Once you uncover their real motivations, needs, and emotions driving the need for a negotiation, you’re miles ahead.

That’s why aiming by default to split the difference in any negotiation often leads to bad deals for both sides: it’s like wearing one black and one brown shoe (because you wanted black and your partner insisted brown).

First uncover the counterpart’s reality, then strategise.

For example, is the deadline they project a real one? Find out and plan accordingly. Usually people rush the negotiating process as they approach a deadline and do impulsive things that are against their best interests. If the deadline is an imaginary one (as most of the time), buy more time and watch.

Another way to put the other side on the defensive and gain concessions is by using the F-bomb – the word “fair”. Likewise, when your counterpart drops the F-bomb, don’t get defensive. Tell them “let’s go back to where I started treating you unfairly and we’ll fix it.”

A brilliant way to bend your counterpart’s reality in a negotiation:

  1. Before making your offer, prepare them by saying how bad it will be.
  2. Let them go first, and you might get lucky with a lower offer than what you were preparing.
  3. If you set the numbers, set an extreme anchor to make your “real” offer seem reasonable, or use a range to seem less aggressive.
  4. Finally, when you do talk exact numbers, use odd ones. $37.263 feels like a figure that you came to as a result of thoughtful calculation.




The person listening has control in a conversation, not the person talking

That’s because the talker is revealing information while the listener is directing the conversation toward their own goals.

When listening, avoid questions that can be answered with “Yes” or tiny pieces of information.

Instead, ask calibrated (or open-ended) questions that start with the words “How” or “What.” By implicitly asking the other party for help, these questions will give your counterpart an illusion of control and will inspire them to speak at length, revealing important information.

“How am I supposed to do that?” is the greatest-of-all-time calibrated question suggested by the author. Other suggestions:

  • What about this is important to you?
  • How can I help to make this better for us?
  • How would you like me to proceed?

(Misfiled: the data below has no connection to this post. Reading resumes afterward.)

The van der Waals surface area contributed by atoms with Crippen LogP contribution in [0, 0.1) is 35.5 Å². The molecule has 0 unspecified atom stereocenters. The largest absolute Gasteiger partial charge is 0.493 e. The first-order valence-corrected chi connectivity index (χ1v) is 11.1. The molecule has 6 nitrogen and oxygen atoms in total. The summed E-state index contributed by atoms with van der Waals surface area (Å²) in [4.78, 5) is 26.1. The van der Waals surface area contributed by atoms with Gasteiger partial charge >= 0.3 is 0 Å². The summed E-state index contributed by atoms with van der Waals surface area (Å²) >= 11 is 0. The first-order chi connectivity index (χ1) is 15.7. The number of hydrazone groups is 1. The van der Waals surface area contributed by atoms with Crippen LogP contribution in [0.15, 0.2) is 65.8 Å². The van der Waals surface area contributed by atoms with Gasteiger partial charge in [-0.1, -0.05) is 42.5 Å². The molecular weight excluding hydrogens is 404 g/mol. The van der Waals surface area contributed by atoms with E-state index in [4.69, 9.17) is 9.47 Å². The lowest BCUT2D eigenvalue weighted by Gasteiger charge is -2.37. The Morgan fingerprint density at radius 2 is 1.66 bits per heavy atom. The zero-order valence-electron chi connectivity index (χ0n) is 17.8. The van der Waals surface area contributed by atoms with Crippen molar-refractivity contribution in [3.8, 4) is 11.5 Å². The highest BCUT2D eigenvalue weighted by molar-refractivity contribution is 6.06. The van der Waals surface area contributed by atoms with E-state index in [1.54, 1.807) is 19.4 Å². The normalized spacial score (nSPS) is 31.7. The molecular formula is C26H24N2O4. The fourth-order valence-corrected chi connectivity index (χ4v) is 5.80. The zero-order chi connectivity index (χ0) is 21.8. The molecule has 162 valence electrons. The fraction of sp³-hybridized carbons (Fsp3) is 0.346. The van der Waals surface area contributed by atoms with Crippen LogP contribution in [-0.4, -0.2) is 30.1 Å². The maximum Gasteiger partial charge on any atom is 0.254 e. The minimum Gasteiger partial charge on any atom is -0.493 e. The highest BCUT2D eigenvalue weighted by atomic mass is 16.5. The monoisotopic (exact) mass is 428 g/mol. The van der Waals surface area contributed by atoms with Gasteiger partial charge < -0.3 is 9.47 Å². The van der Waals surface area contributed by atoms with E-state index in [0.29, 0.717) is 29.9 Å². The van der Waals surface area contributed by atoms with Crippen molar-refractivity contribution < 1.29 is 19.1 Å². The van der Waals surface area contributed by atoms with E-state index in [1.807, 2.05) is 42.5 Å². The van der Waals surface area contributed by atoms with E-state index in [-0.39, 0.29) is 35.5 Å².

• What is it that brought us into this situation?
  • How can we solve this problem?
  • What’s the objective? / What are we trying to accomplish here?

The beauty of calibrated questions? They educate your counterpart on what the problem is, rather than causing conflict by telling them what the problem is. Even when you’re attacked in a negotiation, pause and avoid angry emotional reactions, and ask your counterpart a calibrated question.

Calibrated questions point your counterpart toward solving your problem. This encourages them to expend their energy on devising a solution for you.

Finally, don’t ask questions that start with “why”; it’s almost always an accusation, in any language.


“Yes” is nothing without “How.” Asking “How,” knowing “How,” and defining “How” is a must for every negotiation.

A few powerful examples:

  • Ask again and again calibrated “How” questions; they keep your counterparts engaged but off balance. Answering the questions will give them the illusion of control. It will also lead them to contemplate – or even empathise with – your problems when making their demands.
  • Use “How can I do that?” as a gentle version of “No.” This will subtly push your counterpart to search for other solutions – your solutions. And very often it will get them to bid against themselves.
  • Remember, there’s always people “behind the curtains” affected by the negotiation, except for the people you’re negotiating directly with. Ask “How” a deal will affect everybody else and “How” on board they are.

To guarantee execution and test if the “Yes” is real or counterfeit, apply the Rule of Three: use calibrated questions, summaries, and labels to get your counterpart to reaffirm their agreement at least three times. It’s really hard to repeatedly lie or fake conviction.

Finally, to understand if the counterpart is uncomfortable with the deal you’ve just agreed on, follow the 7-38-55 Percent Rule (“only 7% of a message is based on the words while 38% comes from the tone of voice and 55% from the speaker’s body language and face”). By paying close attention to their tone of voice and body language, you might discover incongruence between their words and nonverbal signs that show that they’re masking their true thoughts – which might lead to an unexecuted deal.


Top negotiators know that conflict is often the path to great deals. Conflict brings out truth, creativity, and resolution.